Martin Scorsese’s long-gestating mob opus, The Irishman, is finally coming out later this year, thanks to Netflix. It stars Robert De Niro as Frank Sheeran, a mob hitman who claimed on his deathbed to have killed Jimmy Hoffa. Al Pacino stars in The Irishman as Hoffa, and Harvey Keitel and Joe Pesci also co-star. This is basically Scorsese’s Avengers—the only person missing is Leonardo DiCaprio. This movie also has a superhero-sized budget, with numbers running from $160 to $300 million, depending on who you believe. I tend to believe the higher end of the budget estimates because just like a superhero movie, none of these actors come cheap, there is something like three hundred shots in this movie, and there are also extensive digital effects, because this is the movie where Scorsese de-aged everyone to play both the older and younger versions of their characters.
The trailer for The Irishman shows off some of this de-aging, and it looks barely okay. They still have a few months to get it all fixed up, but we just are not at a point yet where this technology is seamless. Even Captain Marvel, so far the high-water mark for digital de-aging, has its share of wonky shots. I’m seeing that in The Irishman, too, where the de-aged faces look a little too smooth and gummy. The movie itself looks good, but then the camera cuts to a head-on shot of Young De Niro and my spine crawls. Between this, The Lion King, and Cats, we are chasing realism in all the wrong ways. The point of realism in cinema is to reflect reality, not become indistinguishable from it.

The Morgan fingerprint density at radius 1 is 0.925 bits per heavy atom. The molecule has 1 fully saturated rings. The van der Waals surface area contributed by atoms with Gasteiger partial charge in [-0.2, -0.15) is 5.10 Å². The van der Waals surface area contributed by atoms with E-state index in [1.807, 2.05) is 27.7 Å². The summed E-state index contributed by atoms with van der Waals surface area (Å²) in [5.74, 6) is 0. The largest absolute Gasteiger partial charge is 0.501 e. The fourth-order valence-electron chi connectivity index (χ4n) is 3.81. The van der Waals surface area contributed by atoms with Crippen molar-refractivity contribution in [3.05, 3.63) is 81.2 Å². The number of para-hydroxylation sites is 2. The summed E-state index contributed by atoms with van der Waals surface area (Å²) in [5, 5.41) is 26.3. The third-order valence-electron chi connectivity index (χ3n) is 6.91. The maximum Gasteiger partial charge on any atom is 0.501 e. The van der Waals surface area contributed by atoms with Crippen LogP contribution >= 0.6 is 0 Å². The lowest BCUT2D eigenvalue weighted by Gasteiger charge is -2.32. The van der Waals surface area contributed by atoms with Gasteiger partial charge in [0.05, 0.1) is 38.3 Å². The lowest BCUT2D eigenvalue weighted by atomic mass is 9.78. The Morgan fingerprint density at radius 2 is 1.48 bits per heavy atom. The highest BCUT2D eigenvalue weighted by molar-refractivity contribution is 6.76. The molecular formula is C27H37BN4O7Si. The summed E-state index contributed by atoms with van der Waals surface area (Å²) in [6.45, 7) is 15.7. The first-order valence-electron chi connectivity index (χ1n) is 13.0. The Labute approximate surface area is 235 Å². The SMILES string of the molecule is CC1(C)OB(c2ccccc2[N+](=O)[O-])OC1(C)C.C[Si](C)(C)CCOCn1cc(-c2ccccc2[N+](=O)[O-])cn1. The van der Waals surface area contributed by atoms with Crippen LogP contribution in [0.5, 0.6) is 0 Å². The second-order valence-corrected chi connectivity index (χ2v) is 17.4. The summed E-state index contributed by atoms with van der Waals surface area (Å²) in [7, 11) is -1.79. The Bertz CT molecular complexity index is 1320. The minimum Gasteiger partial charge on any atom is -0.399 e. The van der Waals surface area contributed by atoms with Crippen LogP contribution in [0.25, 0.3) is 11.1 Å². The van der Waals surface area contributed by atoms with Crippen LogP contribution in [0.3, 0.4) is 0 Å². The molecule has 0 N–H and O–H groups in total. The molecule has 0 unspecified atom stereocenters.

Our minds know we are watching a facsimile, and you are never going to overcome that basic knowledge—this is a challenge for virtual reality, too—so stop trying to trick us. Two actors playing one character at different ages is no less perturbing to our minds than digital de-aging. Neither one is real, and we know it. We will never not know it. However, a convincing performance will allow us to suspend disbelief and go along with the story. We know what we’re watching is a facsimile, so you only have to sell us on the facsimile, which is what a convincing performance does. Digital de-aging, on the other hand, still looks fake. It’s come a long way in a short amount of time, but the tech is not seamless. Rather than convince us, it highlights the facsimile in a way that detracts from its effectiveness.
This insistence on making movies that are indistinguishable from reality is resulting in less than stellar works. The Lion King looks like a nature documentary but is totally expressionless; Cats wants to preserve human expression but the result is a goddamn nightmare; and The Irishman wants one actor playing a character over a generation, and so far we’re getting creepy plastic faces for it. What is so bad about casting a couple people to play one character? WOULD THAT BE SO WRONG, MARTY?
Still, the lure of Scorsese’s Avengers, the mystery of Jimmy Hoffa, and a new Scorsese mob tale combine to make a nearly irresistible package. Is there any question this will be end up being Netflix’s biggest movie to date? No, of course not. The only question is how The Irishman will play to the Academy, and what kind of resistance Scorsese will meet from his pro-theater peers who judge him for selling out to Big Digital. Somehow, when it comes to Martin Scorsese, I don’t think there will be that much criticism at all.